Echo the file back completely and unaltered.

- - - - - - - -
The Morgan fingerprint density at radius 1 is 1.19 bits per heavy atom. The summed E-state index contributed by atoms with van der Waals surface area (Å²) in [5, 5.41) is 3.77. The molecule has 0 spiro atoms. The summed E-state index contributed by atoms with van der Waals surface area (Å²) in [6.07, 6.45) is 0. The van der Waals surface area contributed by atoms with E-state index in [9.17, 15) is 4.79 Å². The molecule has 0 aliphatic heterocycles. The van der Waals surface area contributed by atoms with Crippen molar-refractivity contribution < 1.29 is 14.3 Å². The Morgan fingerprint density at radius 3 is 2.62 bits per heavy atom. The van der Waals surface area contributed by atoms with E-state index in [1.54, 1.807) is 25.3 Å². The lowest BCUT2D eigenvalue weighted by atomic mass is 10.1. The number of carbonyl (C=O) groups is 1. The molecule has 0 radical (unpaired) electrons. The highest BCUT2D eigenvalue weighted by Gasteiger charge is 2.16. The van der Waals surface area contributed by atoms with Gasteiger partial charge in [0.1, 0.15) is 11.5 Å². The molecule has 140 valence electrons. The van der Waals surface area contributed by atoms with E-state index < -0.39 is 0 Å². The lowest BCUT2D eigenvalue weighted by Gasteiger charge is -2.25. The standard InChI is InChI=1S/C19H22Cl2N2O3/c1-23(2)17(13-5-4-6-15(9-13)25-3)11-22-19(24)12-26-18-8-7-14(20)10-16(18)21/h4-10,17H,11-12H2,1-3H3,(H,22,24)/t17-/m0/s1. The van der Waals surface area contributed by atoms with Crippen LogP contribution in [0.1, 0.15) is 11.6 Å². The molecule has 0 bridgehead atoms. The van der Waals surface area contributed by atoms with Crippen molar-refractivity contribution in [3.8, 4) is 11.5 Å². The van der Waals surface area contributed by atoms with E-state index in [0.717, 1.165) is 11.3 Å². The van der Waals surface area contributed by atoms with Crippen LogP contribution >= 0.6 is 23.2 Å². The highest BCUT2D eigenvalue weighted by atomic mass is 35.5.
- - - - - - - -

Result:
The Morgan fingerprint density at radius 1 is 1.19 bits per heavy atom. The summed E-state index contributed by atoms with van der Waals surface area (Å²) in [5, 5.41) is 3.77. The molecule has 0 spiro atoms. The summed E-state index contributed by atoms with van der Waals surface area (Å²) in [6.07, 6.45) is 0. The van der Waals surface area contributed by atoms with E-state index in [9.17, 15) is 4.79 Å². The molecule has 0 aliphatic heterocycles. The van der Waals surface area contributed by atoms with Crippen molar-refractivity contribution < 1.29 is 14.3 Å². The Morgan fingerprint density at radius 3 is 2.62 bits per heavy atom. The van der Waals surface area contributed by atoms with E-state index in [1.54, 1.807) is 25.3 Å². The lowest BCUT2D eigenvalue weighted by atomic mass is 10.1. The number of carbonyl (C=O) groups is 1. The molecule has 0 radical (unpaired) electrons. The highest BCUT2D eigenvalue weighted by Gasteiger charge is 2.16. The van der Waals surface area contributed by atoms with Gasteiger partial charge in [0.1, 0.15) is 11.5 Å². The molecule has 140 valence electrons. The van der Waals surface area contributed by atoms with E-state index < -0.39 is 0 Å². The lowest BCUT2D eigenvalue weighted by Gasteiger charge is -2.25. The standard InChI is InChI=1S/C19H22Cl2N2O3/c1-23(2)17(13-5-4-6-15(9-13)25-3)11-22-19(24)12-26-18-8-7-14(20)10-16(18)21/h4-10,17H,11-12H2,1-3H3,(H,22,24)/t17-/m0/s1. The van der Waals surface area contributed by atoms with Crippen LogP contribution in [0.1, 0.15) is 11.6 Å². The molecule has 0 bridgehead atoms. The van der Waals surface area contributed by atoms with Crippen molar-refractivity contribution in [3.8, 4) is 11.5 Å². The van der Waals surface area contributed by atoms with E-state index in [0.717, 1.165) is 11.3 Å². The van der Waals surface area contributed by atoms with Crippen LogP contribution >= 0.6 is 23.2 Å². The highest BCUT2D eigenvalue weighted by atomic mass is 35.5.